Inhaled Betadine Leads To Rare Complication

Source : Wolters Kluwer Health

Craniofacial surgeons recommend steps to lower risk of pneumonitis from povidone-iodine

Philadelphia, Pa. (February 21, 2013) - A routine step in preparing for cleft palate surgery in a child led to an unusual—but not unprecedented—case of lung inflammation (pneumonitis), according to a report in the The Journal of Craniofacial Surgery. The journal, edited by Mutaz B. Habal, MD, FRCSC, is published by Lippincott Williams & Wilkins, a part of Wolters Kluwer Health.

The complication resulted from accidental inhalation of povidone-iodine (PI), or Betadine—an antiseptic widely used before surgery. The rare complication led to new surgical "prep" steps to reduce the chances of inhaling PI during head and neck surgery, write Drs. Kyle J. Chepla and Arun K. Gosain of University Hospitals–Case Medical Center, Cleveland.

Betadine Inhlation Leads to Chemical Pneumonitis

Drs. Chepla and Gosain describe their experience with Betadine-induced pneumonitis in a seven-year-old girl undergoing surgery for a persistent cleft palate deformity. After a breathing tube was placed and anesthesia was induced, the patient underwent routine surgical prep—including scrubbing and rinsing the nose and mouth with Betadine.

Betadine is the familiar antiseptic, orange or yellow in color, used before many types of medical and surgical procedures. In the case report, Dr. Kepla writes that he has routinely used Betadine for prep before craniofacial surgery for more than 20 years with no complications.

But in this case, shortly after rinsing the inside of the nose, the surgeons noted Betadine in the patient's breathing tube. She rapidly developed difficulty breathing, with a drop in blood oxygen levels.

The procedure was stopped and the patient was rushed to the ICU for treatment. Although the child eventually recovered completely, she required seven days of mechanical ventilation.

This patient's condition was diagnosed as chemical pneumonitis—inflammation of the lungs caused by inhalation of some type of irritant. Pneumonitis most commonly results from inhalation (aspiration) of the stomach contents.

Because it is effective against a wide range of bacteria, viruses, and other pathogens, Betadine is one of the most commonly used disinfectants. It is useful in preparing for surgical procedures of the head and neck, because it does not irritate the mucosal lining. However, studies in animals have shown that Betadine can cause inflammatory damage to the lungs, if inhaled.

Prompted by their experience, Drs. Chepla and Gosain performed a comprehensive review of the medical literature to look for similar cases. The review identified three previous cases of chemical pneumonitis caused by Betadine after disinfection of the mouth. All patients recovered after a period of mechanical ventilation.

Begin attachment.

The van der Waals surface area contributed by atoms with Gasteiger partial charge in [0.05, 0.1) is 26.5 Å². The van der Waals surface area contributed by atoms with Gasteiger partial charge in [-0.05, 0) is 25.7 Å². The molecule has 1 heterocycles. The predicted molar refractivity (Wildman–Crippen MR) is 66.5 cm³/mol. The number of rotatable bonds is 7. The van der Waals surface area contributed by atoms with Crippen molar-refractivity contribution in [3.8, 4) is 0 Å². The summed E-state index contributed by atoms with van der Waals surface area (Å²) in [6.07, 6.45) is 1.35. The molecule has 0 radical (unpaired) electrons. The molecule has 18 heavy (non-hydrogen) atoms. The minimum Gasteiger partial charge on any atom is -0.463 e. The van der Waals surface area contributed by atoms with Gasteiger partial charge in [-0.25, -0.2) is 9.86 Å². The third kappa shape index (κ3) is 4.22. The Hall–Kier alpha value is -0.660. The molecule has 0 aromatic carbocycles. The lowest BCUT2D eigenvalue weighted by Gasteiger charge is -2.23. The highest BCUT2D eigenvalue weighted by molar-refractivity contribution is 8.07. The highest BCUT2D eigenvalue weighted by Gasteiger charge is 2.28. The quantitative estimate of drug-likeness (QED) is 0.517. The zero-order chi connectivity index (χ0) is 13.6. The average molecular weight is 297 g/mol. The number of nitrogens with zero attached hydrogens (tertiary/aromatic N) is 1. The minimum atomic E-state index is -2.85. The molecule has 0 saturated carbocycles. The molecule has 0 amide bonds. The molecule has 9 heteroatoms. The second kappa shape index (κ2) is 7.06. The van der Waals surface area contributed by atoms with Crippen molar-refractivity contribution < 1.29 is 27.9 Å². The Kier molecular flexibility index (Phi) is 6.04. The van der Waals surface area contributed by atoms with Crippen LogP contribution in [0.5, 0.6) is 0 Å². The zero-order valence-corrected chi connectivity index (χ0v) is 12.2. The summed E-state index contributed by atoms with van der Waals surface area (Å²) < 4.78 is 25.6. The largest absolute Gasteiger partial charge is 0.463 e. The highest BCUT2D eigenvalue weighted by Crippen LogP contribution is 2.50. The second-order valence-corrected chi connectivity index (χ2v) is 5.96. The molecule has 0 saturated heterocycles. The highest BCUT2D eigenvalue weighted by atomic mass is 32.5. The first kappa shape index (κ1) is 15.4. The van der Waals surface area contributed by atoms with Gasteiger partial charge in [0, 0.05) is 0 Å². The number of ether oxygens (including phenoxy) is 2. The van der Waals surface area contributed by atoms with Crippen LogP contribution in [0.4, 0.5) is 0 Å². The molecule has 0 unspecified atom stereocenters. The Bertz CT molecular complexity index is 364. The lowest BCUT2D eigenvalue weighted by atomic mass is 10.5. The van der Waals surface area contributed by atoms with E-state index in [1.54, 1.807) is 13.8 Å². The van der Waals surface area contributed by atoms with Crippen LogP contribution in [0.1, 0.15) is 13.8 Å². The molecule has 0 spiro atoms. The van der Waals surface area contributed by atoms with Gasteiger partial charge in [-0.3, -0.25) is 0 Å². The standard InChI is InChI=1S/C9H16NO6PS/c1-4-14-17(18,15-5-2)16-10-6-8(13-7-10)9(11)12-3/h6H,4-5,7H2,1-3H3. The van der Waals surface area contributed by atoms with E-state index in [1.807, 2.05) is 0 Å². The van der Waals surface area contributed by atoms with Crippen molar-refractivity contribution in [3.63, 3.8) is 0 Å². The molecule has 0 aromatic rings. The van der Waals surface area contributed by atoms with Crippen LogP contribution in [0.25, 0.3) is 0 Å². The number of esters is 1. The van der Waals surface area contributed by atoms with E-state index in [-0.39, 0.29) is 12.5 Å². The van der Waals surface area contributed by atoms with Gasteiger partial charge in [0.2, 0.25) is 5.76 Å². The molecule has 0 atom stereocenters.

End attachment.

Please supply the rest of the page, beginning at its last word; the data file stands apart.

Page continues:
Although Betadine-induced pneumonitis appears very rare, Drs. Chepla and Gosain have modified their routines to reduce the risk of this complication. They write, "We conclude that PI is safe to use as a disinfectant before head and neck surgery, but surgeons need to be aware of the risk for PI aspiration and take the appropriate steps to prevent its passage into the tracheobronchial tree."

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About The Journal of Craniofacial Surgery

The Journal of Craniofacial Surgery serves as a forum of communication for all those involved in craniofacial and maxillofacial surgery. Coverage ranges from practical aspects of craniofacial surgery to the basic science that underlies surgical practice. Affiliates include 14 major specialty societies around the world, including the American Association of Pediatric Plastic Surgeons, the American Academy of Pediatrics Section of Pediatric Plastic Surgery, the American Society of Craniofacial Surgeons, the American Society of Maxillofacial Surgeons, the Argentine Society of Plastic Surgery Section of Pediatric Plastic Surgery, the Asian Pacific Craniofacial Association, the Association of Military Plastic Surgeons of the U.S., the Brazilian Society of Craniofacial Surgeons, the European Society of Craniofacial Surgery, the International Society of Craniofacial Surgery, the Japanese Society of Craniofacial Surgery, the Korean Society of Craniofacial Surgery, the Thai Cleft and Craniofacial Association, and the World Craniofacial Foundation.

About Lippincott Williams & Wilkins

Lippincott Williams & Wilkins (LWW) is a leading international publisher of trusted content delivered in innovative ways to practitioners, professionals and students to learn new skills, stay current on their practice, and make important decisions to improve patient care and clinical outcomes.

LWW is part of Wolters Kluwer Health, a leading global provider of information, business intelligence and point-of-care solutions for the healthcare industry. Wolters Kluwer Health is part of Wolters Kluwer, a market-leading global information services company with 2011 annual revenues of €3.4 billion ($4.7 billion).

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